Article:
DSM-IV-TR criteria

  • Displaying four (or more) of the following behaviors consistently over at least a six month period;
  • often loses temper
  • often argues with adults
  • often actively defies or refuses to comply with adults’ requests or rules
  • often deliberately annoys people
  • often blames others for his or her mistakes or misbehavior
  • is often touchy or easily annoyed by others
  • is often angry or resentful
  • is often spiteful or vindictive
    Behavior problems cause clinically significant impairment in social, academic, or occupational functioning. The behaviors are not part of a psychotic or mood disorder. Criteria not met Conduct Disorder or Antisocial Personality Disorder (Lack, 2010).

CD features

Repetitive and persistent pattern of behavior in which the basic rights of others or major age-appropriate societal norms or rules are violated. There are four main categories of symptoms’ aggressive conduct that threatens physical harm, non-aggressive conduct that causes property damage, deceitfulness or theft, and serious violation of rules (Lack, 2010).

DSM-IV-TR criteria

Have to have three (or more) symptoms in the past 12 months, with at least one in the last six months. The behavior problems cause clinically significant impairment in social, academic, or occupational functioning. Criteria not met for Antisocial Personality Disorder if above age 18.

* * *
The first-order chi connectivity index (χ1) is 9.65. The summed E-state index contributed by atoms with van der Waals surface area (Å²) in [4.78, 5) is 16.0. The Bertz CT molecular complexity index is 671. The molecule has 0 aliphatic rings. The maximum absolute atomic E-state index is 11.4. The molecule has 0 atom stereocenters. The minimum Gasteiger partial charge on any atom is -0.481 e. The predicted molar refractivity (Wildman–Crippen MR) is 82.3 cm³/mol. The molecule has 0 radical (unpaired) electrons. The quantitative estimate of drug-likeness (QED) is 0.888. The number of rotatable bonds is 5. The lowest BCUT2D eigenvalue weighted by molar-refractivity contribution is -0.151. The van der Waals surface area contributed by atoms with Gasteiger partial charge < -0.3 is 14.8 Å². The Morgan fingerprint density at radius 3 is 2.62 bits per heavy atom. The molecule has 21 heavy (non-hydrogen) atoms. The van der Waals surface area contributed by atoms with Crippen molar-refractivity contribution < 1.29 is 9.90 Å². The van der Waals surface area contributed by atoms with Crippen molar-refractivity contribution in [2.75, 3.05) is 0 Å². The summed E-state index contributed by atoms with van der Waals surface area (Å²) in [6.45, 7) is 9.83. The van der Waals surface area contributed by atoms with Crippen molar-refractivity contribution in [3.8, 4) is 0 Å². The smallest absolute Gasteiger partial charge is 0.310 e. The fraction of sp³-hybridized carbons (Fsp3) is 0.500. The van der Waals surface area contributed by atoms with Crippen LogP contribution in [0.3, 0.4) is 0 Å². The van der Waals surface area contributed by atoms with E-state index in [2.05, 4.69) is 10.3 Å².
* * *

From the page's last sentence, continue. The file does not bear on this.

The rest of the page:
Aggression to people and animals

  • often bullies, threatens, or intimidates others
  • often initiates physical fights
  • has used a weapon that can cause serious physical harm to others (such as a bat, brick, broken bottle, knife, gun)
  • has been physically cruel to people
  • has been physically cruel to animals
  • has stolen while confronting a victim (mugging, purse snatching, extortion, armed robbery)
  • has forced someone into sexual activity

Destruction of property

  • has deliberately engaged in fire setting with the intent of causing serious damage
  • has deliberately destroyed others’ property (by means other than fire setting)

Deceitfulness or theft

  • has broken into someone else’s house, building, or car
  • often lies to obtain goods or favors or to avoid obligations (cons others)